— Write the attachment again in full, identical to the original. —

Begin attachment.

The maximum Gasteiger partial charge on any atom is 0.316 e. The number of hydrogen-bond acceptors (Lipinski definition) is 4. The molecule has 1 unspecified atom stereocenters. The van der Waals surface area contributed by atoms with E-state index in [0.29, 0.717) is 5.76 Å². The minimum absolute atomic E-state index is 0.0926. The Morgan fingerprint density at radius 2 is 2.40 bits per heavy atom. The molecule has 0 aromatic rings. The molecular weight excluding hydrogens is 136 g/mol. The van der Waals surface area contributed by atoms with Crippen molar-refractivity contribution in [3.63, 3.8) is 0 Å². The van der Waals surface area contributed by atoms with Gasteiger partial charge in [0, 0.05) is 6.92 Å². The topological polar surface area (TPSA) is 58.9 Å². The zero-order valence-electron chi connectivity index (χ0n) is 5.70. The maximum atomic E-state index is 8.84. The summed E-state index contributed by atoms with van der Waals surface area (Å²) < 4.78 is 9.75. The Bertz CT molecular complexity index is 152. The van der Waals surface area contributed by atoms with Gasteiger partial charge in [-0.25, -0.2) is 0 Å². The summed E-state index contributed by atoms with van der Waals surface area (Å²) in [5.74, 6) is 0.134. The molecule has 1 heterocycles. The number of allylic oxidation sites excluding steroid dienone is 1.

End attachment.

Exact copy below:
The maximum Gasteiger partial charge on any atom is 0.316 e. The number of hydrogen-bond acceptors (Lipinski definition) is 4. The molecule has 1 unspecified atom stereocenters. The van der Waals surface area contributed by atoms with E-state index in [0.29, 0.717) is 5.76 Å². The minimum absolute atomic E-state index is 0.0926. The Morgan fingerprint density at radius 2 is 2.40 bits per heavy atom. The molecule has 0 aromatic rings. The molecular weight excluding hydrogens is 136 g/mol. The van der Waals surface area contributed by atoms with Crippen molar-refractivity contribution in [3.63, 3.8) is 0 Å². The van der Waals surface area contributed by atoms with Gasteiger partial charge in [0, 0.05) is 6.92 Å². The topological polar surface area (TPSA) is 58.9 Å². The zero-order valence-electron chi connectivity index (χ0n) is 5.70. The maximum atomic E-state index is 8.84. The summed E-state index contributed by atoms with van der Waals surface area (Å²) < 4.78 is 9.75. The Bertz CT molecular complexity index is 152. The van der Waals surface area contributed by atoms with Gasteiger partial charge in [-0.25, -0.2) is 0 Å². The summed E-state index contributed by atoms with van der Waals surface area (Å²) in [5.74, 6) is 0.134. The molecule has 1 heterocycles. The number of allylic oxidation sites excluding steroid dienone is 1.